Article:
According to Mark Ward, technology correspondent for the BBC News website, "Shadows are being used by Japanese researchers as an non-intrusive way for friends to stay in touch."
Eh..? Sneak tries not to get sucked into this kind of thing. Mostly because he finds that often it is his shadow that intrudes on his friends – when it is illuminated on their back wall as he peers through their window. Because of this, whenever 'shadows' are mentioned Sneak blushes so deeply that even his shadow looks like that radioactive bloke off the porridge adverts.
Anyway, he hasn't just been caught peeking, and it is not April 1, so Sneak will indulge Mr Ward, even if he will only skim-read his article.
Called Teleshadow the system sends video from one house to another, much like a web cam does. But, and here is where the shadow bit comes in, it turns the images into lovely shadowy outlines and projects them onto the inside of a lamp. This means that you can kind of interact with your friends, in as much as you could ever sort of interact with a lamp that has some flickering shadows on it.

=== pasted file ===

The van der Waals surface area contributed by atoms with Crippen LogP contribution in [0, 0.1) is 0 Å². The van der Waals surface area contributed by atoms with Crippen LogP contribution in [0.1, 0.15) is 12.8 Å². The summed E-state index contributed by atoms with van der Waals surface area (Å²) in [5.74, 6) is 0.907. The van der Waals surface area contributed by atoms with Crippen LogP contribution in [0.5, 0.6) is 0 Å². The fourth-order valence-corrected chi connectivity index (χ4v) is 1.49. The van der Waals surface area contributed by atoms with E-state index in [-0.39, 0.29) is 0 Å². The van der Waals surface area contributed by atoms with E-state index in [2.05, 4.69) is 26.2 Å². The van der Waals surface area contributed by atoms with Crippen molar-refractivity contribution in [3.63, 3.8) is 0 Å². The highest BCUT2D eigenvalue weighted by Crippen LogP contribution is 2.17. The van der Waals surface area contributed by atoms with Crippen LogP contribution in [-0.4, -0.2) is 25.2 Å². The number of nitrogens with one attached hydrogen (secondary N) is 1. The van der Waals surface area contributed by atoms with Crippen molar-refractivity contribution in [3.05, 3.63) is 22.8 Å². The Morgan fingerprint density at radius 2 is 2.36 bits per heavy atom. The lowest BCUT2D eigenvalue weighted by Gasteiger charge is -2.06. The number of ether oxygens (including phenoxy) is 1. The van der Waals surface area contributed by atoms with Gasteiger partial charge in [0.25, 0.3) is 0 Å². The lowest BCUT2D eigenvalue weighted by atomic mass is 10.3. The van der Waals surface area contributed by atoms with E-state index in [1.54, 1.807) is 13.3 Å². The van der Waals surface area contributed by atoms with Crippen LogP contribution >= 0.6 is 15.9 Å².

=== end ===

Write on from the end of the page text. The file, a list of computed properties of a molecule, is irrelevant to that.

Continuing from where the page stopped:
Sneak – who doesn't see glasses as half full or half empty, but rather, as being potentially poisoned, is deeply concerned about all this.
How annoying if one evening you forgot to turn it off at your end, or your friend did at the other. What they might be getting up to – especially in Japan – is one of those thoughts that boggles the most sternest of minds.
And that is not the only reason why Sneak will avoid this sort prototype invention. Having once spent a night in a tent, with a tube of ointment and a rather embarrassing part of his body, all the while back-lit by a torch against the canvas, Sneak has had more than enough of scaring people with his shadow, and will now focus on his privacy, wherever he goes.
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